Ex-Comelec chief denies receiving bribe money

Michael Punongbayan, Janvic Mateo - The Philippine Star
Ex-Comelec chief denies receiving bribe money
STAR / File

MANILA, Philippines — Former Commission on Elections (Comelec) chairman Andres Bautista yesterday denied allegations that he received a bribe from poll automation company Smartmatic or any other entity.

Bautista issued the statement on X, formerly Twitter, after it was reported that he was charged for money laundering and conspiracy by the United States Department of Homeland Security.

“I am surprised to learn about a complaint filed against me. I have never been contacted by the US Department of Homeland Security about it for comment. But let me be very clear. I did not ask for nor receive any bribe money from Smartmatic or any other entity,” Bautista said.

“Be that as it may, I am ready to respond to the alleged charges at the proper forum and time. The 2016 Philippine National Elections were hailed by various independent national and local election stakeholders as the best managed in our electoral history,” he added.

The former poll chief noted that the Philippine Supreme Court already voted unanimously to dismiss an electoral protest filed by now President Marcos, who questioned the victory of Leni Robredo in the 2016 vice presidential race.

The supposed charges, which news site Rappler attributed to a report from international news service MLex, alleged bribery involving a poll technology company and the 2016 elections in the Philippines.

It was Smartmatic that provided the voting machines used in that elections.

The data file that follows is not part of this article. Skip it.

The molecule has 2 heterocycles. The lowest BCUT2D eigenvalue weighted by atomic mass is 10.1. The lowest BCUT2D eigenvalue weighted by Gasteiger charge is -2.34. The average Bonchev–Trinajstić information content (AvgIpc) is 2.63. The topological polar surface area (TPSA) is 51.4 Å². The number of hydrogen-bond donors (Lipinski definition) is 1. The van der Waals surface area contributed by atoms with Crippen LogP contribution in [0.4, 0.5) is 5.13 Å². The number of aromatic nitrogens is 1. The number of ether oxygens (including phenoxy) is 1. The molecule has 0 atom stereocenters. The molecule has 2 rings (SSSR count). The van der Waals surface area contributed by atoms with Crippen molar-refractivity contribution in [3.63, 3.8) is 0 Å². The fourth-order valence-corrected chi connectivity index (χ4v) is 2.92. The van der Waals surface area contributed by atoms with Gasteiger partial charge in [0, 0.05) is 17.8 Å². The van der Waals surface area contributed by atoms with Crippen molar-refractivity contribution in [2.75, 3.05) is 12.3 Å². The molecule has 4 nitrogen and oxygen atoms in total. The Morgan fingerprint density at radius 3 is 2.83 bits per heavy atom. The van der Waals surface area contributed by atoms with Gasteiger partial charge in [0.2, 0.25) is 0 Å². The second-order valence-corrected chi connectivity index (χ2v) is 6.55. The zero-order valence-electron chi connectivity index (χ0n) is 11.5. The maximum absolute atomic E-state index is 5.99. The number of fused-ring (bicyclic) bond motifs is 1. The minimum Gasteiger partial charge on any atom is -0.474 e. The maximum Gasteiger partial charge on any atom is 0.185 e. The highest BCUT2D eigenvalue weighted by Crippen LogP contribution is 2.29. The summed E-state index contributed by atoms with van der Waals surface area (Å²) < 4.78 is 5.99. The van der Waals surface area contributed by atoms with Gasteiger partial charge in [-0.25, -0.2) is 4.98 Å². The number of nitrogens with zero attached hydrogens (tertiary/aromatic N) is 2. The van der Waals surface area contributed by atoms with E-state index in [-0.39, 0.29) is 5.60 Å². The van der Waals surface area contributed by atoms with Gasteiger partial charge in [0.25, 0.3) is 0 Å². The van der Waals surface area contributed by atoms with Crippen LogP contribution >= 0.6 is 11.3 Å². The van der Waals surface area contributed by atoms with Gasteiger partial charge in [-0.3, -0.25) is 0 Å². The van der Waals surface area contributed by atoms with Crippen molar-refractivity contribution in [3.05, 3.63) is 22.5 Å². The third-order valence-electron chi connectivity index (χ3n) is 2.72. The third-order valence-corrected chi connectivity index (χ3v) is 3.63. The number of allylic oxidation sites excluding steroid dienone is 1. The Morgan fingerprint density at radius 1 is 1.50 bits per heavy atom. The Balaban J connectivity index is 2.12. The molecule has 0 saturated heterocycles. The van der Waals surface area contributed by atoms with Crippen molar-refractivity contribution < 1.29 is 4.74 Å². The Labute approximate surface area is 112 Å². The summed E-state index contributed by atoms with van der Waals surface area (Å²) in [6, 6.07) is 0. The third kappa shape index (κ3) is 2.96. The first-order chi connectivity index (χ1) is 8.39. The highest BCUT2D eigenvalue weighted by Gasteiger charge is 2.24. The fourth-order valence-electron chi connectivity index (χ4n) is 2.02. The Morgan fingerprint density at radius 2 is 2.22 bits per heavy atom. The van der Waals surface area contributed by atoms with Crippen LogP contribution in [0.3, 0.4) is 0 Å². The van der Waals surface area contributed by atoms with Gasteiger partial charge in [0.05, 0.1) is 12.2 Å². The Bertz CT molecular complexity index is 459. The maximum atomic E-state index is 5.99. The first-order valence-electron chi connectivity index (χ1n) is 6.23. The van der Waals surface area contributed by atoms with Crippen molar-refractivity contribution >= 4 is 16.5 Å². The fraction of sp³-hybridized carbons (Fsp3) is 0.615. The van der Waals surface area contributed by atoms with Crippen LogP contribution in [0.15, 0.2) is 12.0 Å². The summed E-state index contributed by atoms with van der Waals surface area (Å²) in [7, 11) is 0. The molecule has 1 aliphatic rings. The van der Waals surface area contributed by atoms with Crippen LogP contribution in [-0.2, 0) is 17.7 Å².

In a statement, the company maintained that it “has adhered to the Philippine Procurement Law and the strict controls that the Philippine Commission on Elections imposes” in every bidding process and procurement procedure.

“Winning a bid in the Philippines is never solely one individual’s preference or decision. Instead, multiple technical evaluations are conducted by committees, ensuring that the bidders comply with all the requirements specified in the Terms of Reference,” it said.

Smartmatic said all of these assessments are presented to a bids and awards committee, which recommends to the Comelec to ultimately decide the successful bidder.

“Dozens of technical, commercial and administrative officials have a say in selecting the provider. Over the years Smartmatic has both won and lost bids In the Philippines. It is important to note that nothing about this investigation has anything to do with election security or integrity,” it added.

Smartmatic said it will cooperate with investigative authorities.

Bautista was previously subject of various complaints, including an impeachment at the House of Representatives. The Senate also issued an arrest warrant against him after he failed to attend a hearing in 2017.

It was reported at the time that he flew to the US, although his present whereabouts have yet to be confirmed by authorities.

The US Department of Homeland Security has yet to confirm the supposed charges filed against Bautista.

Justice Secretary Jesus Crispin Remulla, for his part, said he had heard about Bautista’s case. “I would surmise it would involve money laundering. But I have not been given any statement in particular,” he said.

Sought for comment, the United States embassy in Manila said it is aware of news reports about the supposed case filed against the former poll official.

However, the embassy, through spokesperson Kanishka Gangopadhyay, said queries on the matter should be referred to the US Department of Justice.


On the other hand, the current Comelec leadership said the case serves as an “eye-opener” for the poll body, but that they are withholding any judgments.

Chairman George Garcia said the Comelec is interested in the outcome of the case. – Rhodina Villanueva

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